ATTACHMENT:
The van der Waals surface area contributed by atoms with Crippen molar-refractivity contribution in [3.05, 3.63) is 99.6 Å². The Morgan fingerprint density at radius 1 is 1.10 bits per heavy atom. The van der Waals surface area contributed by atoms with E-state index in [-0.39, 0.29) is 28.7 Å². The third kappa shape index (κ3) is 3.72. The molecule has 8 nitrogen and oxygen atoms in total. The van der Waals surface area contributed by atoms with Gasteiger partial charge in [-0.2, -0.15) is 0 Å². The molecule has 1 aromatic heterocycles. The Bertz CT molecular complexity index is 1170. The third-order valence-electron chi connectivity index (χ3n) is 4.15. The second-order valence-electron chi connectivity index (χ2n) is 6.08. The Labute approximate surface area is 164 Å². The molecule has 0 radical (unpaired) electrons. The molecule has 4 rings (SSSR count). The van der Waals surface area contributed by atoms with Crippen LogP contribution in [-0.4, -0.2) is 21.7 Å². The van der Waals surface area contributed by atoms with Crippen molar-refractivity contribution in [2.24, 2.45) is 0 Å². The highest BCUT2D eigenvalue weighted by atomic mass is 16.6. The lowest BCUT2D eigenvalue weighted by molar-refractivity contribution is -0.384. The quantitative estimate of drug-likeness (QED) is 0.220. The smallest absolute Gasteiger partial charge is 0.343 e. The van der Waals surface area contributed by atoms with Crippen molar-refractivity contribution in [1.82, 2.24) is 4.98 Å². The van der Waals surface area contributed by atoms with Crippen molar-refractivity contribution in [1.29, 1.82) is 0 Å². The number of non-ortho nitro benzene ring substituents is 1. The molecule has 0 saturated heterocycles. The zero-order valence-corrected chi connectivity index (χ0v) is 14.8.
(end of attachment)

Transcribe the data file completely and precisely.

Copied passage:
The van der Waals surface area contributed by atoms with Crippen molar-refractivity contribution in [3.05, 3.63) is 99.6 Å². The Morgan fingerprint density at radius 1 is 1.10 bits per heavy atom. The van der Waals surface area contributed by atoms with E-state index in [-0.39, 0.29) is 28.7 Å². The third kappa shape index (κ3) is 3.72. The molecule has 8 nitrogen and oxygen atoms in total. The van der Waals surface area contributed by atoms with Gasteiger partial charge in [-0.2, -0.15) is 0 Å². The molecule has 1 aromatic heterocycles. The Bertz CT molecular complexity index is 1170. The third-order valence-electron chi connectivity index (χ3n) is 4.15. The second-order valence-electron chi connectivity index (χ2n) is 6.08. The Labute approximate surface area is 164 Å². The molecule has 0 radical (unpaired) electrons. The molecule has 4 rings (SSSR count). The van der Waals surface area contributed by atoms with Crippen LogP contribution in [-0.4, -0.2) is 21.7 Å². The van der Waals surface area contributed by atoms with Crippen molar-refractivity contribution in [2.24, 2.45) is 0 Å². The highest BCUT2D eigenvalue weighted by atomic mass is 16.6. The lowest BCUT2D eigenvalue weighted by molar-refractivity contribution is -0.384. The quantitative estimate of drug-likeness (QED) is 0.220. The smallest absolute Gasteiger partial charge is 0.343 e. The van der Waals surface area contributed by atoms with Crippen molar-refractivity contribution in [1.82, 2.24) is 4.98 Å². The van der Waals surface area contributed by atoms with Crippen molar-refractivity contribution in [1.29, 1.82) is 0 Å². The number of non-ortho nitro benzene ring substituents is 1. The molecule has 0 saturated heterocycles. The zero-order valence-corrected chi connectivity index (χ0v) is 14.8.